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The Union of Soviet Socialist Republics (Russian: Сою́з Сове́тских Социалисти́ческих Респу́блик, Soyuz Sovetskikh Sotsialisticheskikh Respublik) abbreviated to USSR (Russian: СССР, SSSR) or the Soviet Union (Russian: Советский Союз, Sovetsky Soyuz), was a constitutionally socialist state that existed between 1922 and 1991, ruled as a single-party state by the Communist Party with its capital as Moscow. A union of 15 subnational Soviet republics, its government and economy were highly centralised.
The Soviet Union had its roots in the Russian Revolution of 1917, which deposed Nicholas II, ending three hundred years of Romanov dynastic rule. The Bolsheviks, led by Vladimir Lenin, stormed the Winter Palace in Petrograd and overthrew the Provisional Government. The Russian Socialist Federative Soviet Republic was established and a civil war began. The Red Army entered several territories of the former Russian Empire and helped local communists seize power. In 1922, the Bolsheviks were victorious, forming the Soviet Union with the unification of the Russian, Transcaucasian, Ukrainian and Byelorussian republics. Following Lenin's death in 1924, a troika collective leadership and a brief power struggle, Joseph Stalin came to power in the late 1920s. Stalin committed the state ideology to Marxism–Leninism and a centralised planned economy was initiated. As a result, the country underwent a period of rapid industrialisation and collectivisation which laid the basis for its later war effort and dominance after World War II. However, Stalin repressed both Communist Party members and elements of the population through his authoritarian rule.
During World War II, Nazi Germany invaded the Soviet Union in 1941, opening the largest and bloodiest theatre of war in history and violating an earlier non-aggression pact between the two countries. The Soviet Union suffered the largest loss of life in the war, but halted the Axis advance at intense battles such as at Stalingrad, eventually driving through Eastern Europe and capturing Berlin in 1945. Having played the decisive role in the Allied victory in Europe, the Soviet Union consequently occupied much of Central and Eastern Europe and emerged as one of the world's two superpowers after the war. Together with these new socialist satellite states, through which it established economic and military pacts, it became involved in the Cold War, a prolonged ideological and political struggle against the Western Bloc, and in particular the other superpower, the United States.
A de-Stalinisation period followed Stalin's death, reducing the harshest aspects of society. The Soviet Union then went on to initiate significant technological achievements of the 20th century, including launching the first ever satellite and world's first human spaceflight, which led it into the Space Race. The Cuban Missile Crisis in 1962 marked a period of extreme tension between the two superpowers, considered the closest to a mutual nuclear confrontation. In the 1970s, a relaxation of relations followed, but tensions resumed when, after a Communist-led revolution in Afghanistan, Soviet forces entered the country by request of the new regime. The occupation drained economic resources and dragged on without achieving meaningful political results.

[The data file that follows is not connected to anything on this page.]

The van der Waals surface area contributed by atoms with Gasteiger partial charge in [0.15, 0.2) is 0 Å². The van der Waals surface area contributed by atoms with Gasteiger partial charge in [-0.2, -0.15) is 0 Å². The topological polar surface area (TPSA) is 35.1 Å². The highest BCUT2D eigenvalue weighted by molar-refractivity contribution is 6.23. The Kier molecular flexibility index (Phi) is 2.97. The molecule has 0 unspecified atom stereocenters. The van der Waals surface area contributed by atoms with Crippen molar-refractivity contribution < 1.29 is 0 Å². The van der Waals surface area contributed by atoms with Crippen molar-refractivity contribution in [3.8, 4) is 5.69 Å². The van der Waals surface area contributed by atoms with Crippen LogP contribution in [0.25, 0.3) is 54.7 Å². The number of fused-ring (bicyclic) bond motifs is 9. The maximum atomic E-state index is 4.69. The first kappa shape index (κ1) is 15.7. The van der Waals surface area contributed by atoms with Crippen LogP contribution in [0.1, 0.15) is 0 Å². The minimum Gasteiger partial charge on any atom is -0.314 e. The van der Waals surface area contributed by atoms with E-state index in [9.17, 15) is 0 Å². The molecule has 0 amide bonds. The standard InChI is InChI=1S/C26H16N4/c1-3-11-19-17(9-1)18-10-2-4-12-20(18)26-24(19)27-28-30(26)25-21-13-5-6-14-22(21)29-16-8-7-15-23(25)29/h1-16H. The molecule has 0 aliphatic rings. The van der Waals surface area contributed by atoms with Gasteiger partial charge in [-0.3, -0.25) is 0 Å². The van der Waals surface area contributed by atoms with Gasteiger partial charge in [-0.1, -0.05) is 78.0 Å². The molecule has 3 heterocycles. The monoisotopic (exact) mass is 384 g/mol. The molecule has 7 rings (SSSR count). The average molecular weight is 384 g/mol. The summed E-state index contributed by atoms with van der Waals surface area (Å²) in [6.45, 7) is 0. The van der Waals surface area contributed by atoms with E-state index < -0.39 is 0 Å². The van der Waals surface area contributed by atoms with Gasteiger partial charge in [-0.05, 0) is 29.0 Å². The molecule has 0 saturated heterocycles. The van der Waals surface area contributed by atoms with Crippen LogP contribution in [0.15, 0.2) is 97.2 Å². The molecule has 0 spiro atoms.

In the late 1980s the last Soviet leader, Mikhail Gorbachev, sought reforms in the Union, introducing the policies of glasnost and perestroika in an attempt to end the period of economic stagnation and democratize the government. However, this led to the rise of strong nationalist and separatist movements. By 1991, the country was in turmoil as the Baltic republics began to secede. A referendum resulted in the vast majority of participating citizens voting in favour of preserving the Union as a renewed federation. In August 1991, a coup d'état attempt by hardliners against Gorbachev and aimed at preserving the country, instead led to its collapse. On 25 December 1991, the USSR was dissolved into 15 post-Soviet states. The Russian Federation, successor of the Russian SFSR, assumed the Soviet Union's rights and obligations and is recognised as its continued legal personality.
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Famous quotes containing the words soviet union, union, soviet, world and/or war:
“Nothing an interested foreigner may have to say about the Soviet Union today can compare with the scorn and fury of those who inhabit the ruin of a dream.”
—Christopher Hope (b. 1944)
“To emancipate [the slaves] entirely throughout the Union cannot, I conceive, be thought of, consistently with the safety of the country.”
—Frances Trollope (17801863)
“Today he plays jazz; tomorrow he betrays his country.”
—Stalinist slogan in the Soviet Union (1920s)
“Never is a historic deed already completed when it is done but always only when it is handed down to posterity. What we call history by no means represents the sum total of all significant deeds.... World history ... only comprises that tiny lighted sector which chanced to be placed in the spotlight by poetic or scholarly depictions.”
—Stefan Zweig (18811942)
“Its always the generals with the bloodiest records who are the first to shout what a hell it is. And its always the war widows who lead the Memorial Day parades.”
—Paddy Chayefsky (19231981)